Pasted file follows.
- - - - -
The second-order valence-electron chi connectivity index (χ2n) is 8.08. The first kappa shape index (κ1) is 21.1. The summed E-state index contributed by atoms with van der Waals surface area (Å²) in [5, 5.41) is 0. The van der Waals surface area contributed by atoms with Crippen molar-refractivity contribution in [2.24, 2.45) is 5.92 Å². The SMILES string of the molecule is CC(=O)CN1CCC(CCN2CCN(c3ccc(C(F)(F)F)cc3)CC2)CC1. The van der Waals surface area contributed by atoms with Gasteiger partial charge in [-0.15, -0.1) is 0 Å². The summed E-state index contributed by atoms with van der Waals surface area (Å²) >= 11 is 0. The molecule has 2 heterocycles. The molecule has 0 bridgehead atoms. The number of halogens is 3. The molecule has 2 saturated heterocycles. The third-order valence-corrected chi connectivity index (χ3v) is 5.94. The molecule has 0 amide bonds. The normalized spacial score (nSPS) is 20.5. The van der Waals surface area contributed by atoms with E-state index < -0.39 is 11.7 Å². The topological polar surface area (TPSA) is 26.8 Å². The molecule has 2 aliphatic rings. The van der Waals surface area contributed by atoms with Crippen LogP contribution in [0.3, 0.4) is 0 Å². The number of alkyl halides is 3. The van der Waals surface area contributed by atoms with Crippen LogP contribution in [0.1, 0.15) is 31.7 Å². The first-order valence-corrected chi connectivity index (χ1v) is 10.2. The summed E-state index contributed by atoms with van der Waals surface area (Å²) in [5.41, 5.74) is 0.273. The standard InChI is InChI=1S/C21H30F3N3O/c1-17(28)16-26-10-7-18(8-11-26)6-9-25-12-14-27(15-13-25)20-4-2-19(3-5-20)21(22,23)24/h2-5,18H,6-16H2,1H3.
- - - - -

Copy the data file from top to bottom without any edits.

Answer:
The second-order valence-electron chi connectivity index (χ2n) is 8.08. The first kappa shape index (κ1) is 21.1. The summed E-state index contributed by atoms with van der Waals surface area (Å²) in [5, 5.41) is 0. The van der Waals surface area contributed by atoms with Crippen molar-refractivity contribution in [2.24, 2.45) is 5.92 Å². The SMILES string of the molecule is CC(=O)CN1CCC(CCN2CCN(c3ccc(C(F)(F)F)cc3)CC2)CC1. The van der Waals surface area contributed by atoms with Gasteiger partial charge in [-0.15, -0.1) is 0 Å². The summed E-state index contributed by atoms with van der Waals surface area (Å²) >= 11 is 0. The molecule has 2 heterocycles. The molecule has 0 bridgehead atoms. The number of halogens is 3. The molecule has 2 saturated heterocycles. The third-order valence-corrected chi connectivity index (χ3v) is 5.94. The molecule has 0 amide bonds. The normalized spacial score (nSPS) is 20.5. The van der Waals surface area contributed by atoms with E-state index < -0.39 is 11.7 Å². The topological polar surface area (TPSA) is 26.8 Å². The molecule has 2 aliphatic rings. The van der Waals surface area contributed by atoms with Crippen LogP contribution in [0.3, 0.4) is 0 Å². The number of alkyl halides is 3. The van der Waals surface area contributed by atoms with Crippen LogP contribution in [0.1, 0.15) is 31.7 Å². The first-order valence-corrected chi connectivity index (χ1v) is 10.2. The summed E-state index contributed by atoms with van der Waals surface area (Å²) in [5.41, 5.74) is 0.273. The standard InChI is InChI=1S/C21H30F3N3O/c1-17(28)16-26-10-7-18(8-11-26)6-9-25-12-14-27(15-13-25)20-4-2-19(3-5-20)21(22,23)24/h2-5,18H,6-16H2,1H3.